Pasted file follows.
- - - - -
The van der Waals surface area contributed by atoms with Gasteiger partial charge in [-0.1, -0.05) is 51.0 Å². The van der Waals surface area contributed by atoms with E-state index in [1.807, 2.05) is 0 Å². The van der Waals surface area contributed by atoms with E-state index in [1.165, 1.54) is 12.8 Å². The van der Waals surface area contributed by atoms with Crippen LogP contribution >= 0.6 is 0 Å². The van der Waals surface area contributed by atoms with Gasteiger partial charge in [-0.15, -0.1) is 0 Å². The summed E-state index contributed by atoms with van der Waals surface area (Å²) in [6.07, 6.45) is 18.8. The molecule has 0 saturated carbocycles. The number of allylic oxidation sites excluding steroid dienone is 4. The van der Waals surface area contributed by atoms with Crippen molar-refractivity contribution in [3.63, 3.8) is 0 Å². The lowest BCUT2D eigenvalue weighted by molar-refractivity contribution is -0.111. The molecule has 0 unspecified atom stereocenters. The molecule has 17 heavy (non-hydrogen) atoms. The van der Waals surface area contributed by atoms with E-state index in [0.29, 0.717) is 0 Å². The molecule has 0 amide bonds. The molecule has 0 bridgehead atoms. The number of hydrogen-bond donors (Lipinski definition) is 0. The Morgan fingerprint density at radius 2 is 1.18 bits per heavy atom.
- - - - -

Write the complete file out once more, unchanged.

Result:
The van der Waals surface area contributed by atoms with Gasteiger partial charge in [-0.1, -0.05) is 51.0 Å². The van der Waals surface area contributed by atoms with E-state index in [1.807, 2.05) is 0 Å². The van der Waals surface area contributed by atoms with E-state index in [1.165, 1.54) is 12.8 Å². The van der Waals surface area contributed by atoms with Crippen LogP contribution >= 0.6 is 0 Å². The van der Waals surface area contributed by atoms with Gasteiger partial charge in [-0.15, -0.1) is 0 Å². The summed E-state index contributed by atoms with van der Waals surface area (Å²) in [6.07, 6.45) is 18.8. The molecule has 0 saturated carbocycles. The number of allylic oxidation sites excluding steroid dienone is 4. The van der Waals surface area contributed by atoms with Crippen molar-refractivity contribution in [3.63, 3.8) is 0 Å². The lowest BCUT2D eigenvalue weighted by molar-refractivity contribution is -0.111. The molecule has 0 unspecified atom stereocenters. The molecule has 17 heavy (non-hydrogen) atoms. The van der Waals surface area contributed by atoms with E-state index in [0.29, 0.717) is 0 Å². The molecule has 0 amide bonds. The molecule has 0 bridgehead atoms. The number of hydrogen-bond donors (Lipinski definition) is 0. The Morgan fingerprint density at radius 2 is 1.18 bits per heavy atom.